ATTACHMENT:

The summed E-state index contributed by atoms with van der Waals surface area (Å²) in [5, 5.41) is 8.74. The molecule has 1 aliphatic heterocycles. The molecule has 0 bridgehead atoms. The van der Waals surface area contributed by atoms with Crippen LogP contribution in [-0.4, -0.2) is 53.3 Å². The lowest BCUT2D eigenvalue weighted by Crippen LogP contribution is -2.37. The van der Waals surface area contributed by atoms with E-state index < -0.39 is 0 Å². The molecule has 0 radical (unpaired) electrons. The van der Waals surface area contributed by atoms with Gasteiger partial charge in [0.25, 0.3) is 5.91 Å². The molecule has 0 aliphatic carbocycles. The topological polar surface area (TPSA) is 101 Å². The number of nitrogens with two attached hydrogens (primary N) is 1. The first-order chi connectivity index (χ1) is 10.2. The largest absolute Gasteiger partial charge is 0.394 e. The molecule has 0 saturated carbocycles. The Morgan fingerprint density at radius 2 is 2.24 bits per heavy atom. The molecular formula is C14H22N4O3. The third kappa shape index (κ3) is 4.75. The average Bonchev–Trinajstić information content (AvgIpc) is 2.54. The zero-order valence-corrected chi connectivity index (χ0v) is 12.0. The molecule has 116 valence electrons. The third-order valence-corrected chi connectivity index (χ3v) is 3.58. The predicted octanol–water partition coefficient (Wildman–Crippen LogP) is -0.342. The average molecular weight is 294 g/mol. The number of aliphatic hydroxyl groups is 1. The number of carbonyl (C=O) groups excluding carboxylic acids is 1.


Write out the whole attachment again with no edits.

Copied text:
The summed E-state index contributed by atoms with van der Waals surface area (Å²) in [5, 5.41) is 8.74. The molecule has 1 aliphatic heterocycles. The molecule has 0 bridgehead atoms. The van der Waals surface area contributed by atoms with Crippen LogP contribution in [-0.4, -0.2) is 53.3 Å². The lowest BCUT2D eigenvalue weighted by Crippen LogP contribution is -2.37. The van der Waals surface area contributed by atoms with E-state index < -0.39 is 0 Å². The molecule has 0 radical (unpaired) electrons. The van der Waals surface area contributed by atoms with Gasteiger partial charge in [0.25, 0.3) is 5.91 Å². The molecule has 0 aliphatic carbocycles. The topological polar surface area (TPSA) is 101 Å². The number of nitrogens with two attached hydrogens (primary N) is 1. The first-order chi connectivity index (χ1) is 10.2. The largest absolute Gasteiger partial charge is 0.394 e. The molecule has 0 saturated carbocycles. The Morgan fingerprint density at radius 2 is 2.24 bits per heavy atom. The molecular formula is C14H22N4O3. The third kappa shape index (κ3) is 4.75. The average Bonchev–Trinajstić information content (AvgIpc) is 2.54. The zero-order valence-corrected chi connectivity index (χ0v) is 12.0. The molecule has 116 valence electrons. The third-order valence-corrected chi connectivity index (χ3v) is 3.58. The predicted octanol–water partition coefficient (Wildman–Crippen LogP) is -0.342. The average molecular weight is 294 g/mol. The number of aliphatic hydroxyl groups is 1. The number of carbonyl (C=O) groups excluding carboxylic acids is 1.